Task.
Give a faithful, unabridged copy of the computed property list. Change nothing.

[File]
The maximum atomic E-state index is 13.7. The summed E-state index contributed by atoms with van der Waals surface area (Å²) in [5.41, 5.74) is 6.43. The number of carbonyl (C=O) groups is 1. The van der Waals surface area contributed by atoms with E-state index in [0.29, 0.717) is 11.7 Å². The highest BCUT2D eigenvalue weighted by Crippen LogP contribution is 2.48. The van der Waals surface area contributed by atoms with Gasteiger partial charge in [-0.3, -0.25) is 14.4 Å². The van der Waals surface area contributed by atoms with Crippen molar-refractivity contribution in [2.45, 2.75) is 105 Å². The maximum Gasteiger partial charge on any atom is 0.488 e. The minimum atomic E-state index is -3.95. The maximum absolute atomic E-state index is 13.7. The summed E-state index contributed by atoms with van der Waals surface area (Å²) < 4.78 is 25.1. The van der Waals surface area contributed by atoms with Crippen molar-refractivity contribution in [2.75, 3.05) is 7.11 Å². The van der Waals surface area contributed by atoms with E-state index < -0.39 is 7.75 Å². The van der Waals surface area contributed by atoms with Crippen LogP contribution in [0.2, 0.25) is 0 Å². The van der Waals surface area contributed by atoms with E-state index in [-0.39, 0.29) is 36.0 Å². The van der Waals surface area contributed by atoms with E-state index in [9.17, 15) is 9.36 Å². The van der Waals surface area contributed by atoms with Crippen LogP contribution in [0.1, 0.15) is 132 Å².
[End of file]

The maximum atomic E-state index is 13.7. The summed E-state index contributed by atoms with van der Waals surface area (Å²) in [5.41, 5.74) is 6.43. The number of carbonyl (C=O) groups is 1. The van der Waals surface area contributed by atoms with E-state index in [0.29, 0.717) is 11.7 Å². The highest BCUT2D eigenvalue weighted by Crippen LogP contribution is 2.48. The van der Waals surface area contributed by atoms with Gasteiger partial charge in [-0.3, -0.25) is 14.4 Å². The van der Waals surface area contributed by atoms with Crippen molar-refractivity contribution in [2.45, 2.75) is 105 Å². The maximum Gasteiger partial charge on any atom is 0.488 e. The minimum atomic E-state index is -3.95. The maximum absolute atomic E-state index is 13.7. The summed E-state index contributed by atoms with van der Waals surface area (Å²) < 4.78 is 25.1. The van der Waals surface area contributed by atoms with Crippen molar-refractivity contribution in [2.75, 3.05) is 7.11 Å². The van der Waals surface area contributed by atoms with E-state index < -0.39 is 7.75 Å². The van der Waals surface area contributed by atoms with Crippen LogP contribution in [0.2, 0.25) is 0 Å². The van der Waals surface area contributed by atoms with E-state index in [-0.39, 0.29) is 36.0 Å². The van der Waals surface area contributed by atoms with E-state index in [9.17, 15) is 9.36 Å². The van der Waals surface area contributed by atoms with Crippen LogP contribution in [0.1, 0.15) is 132 Å².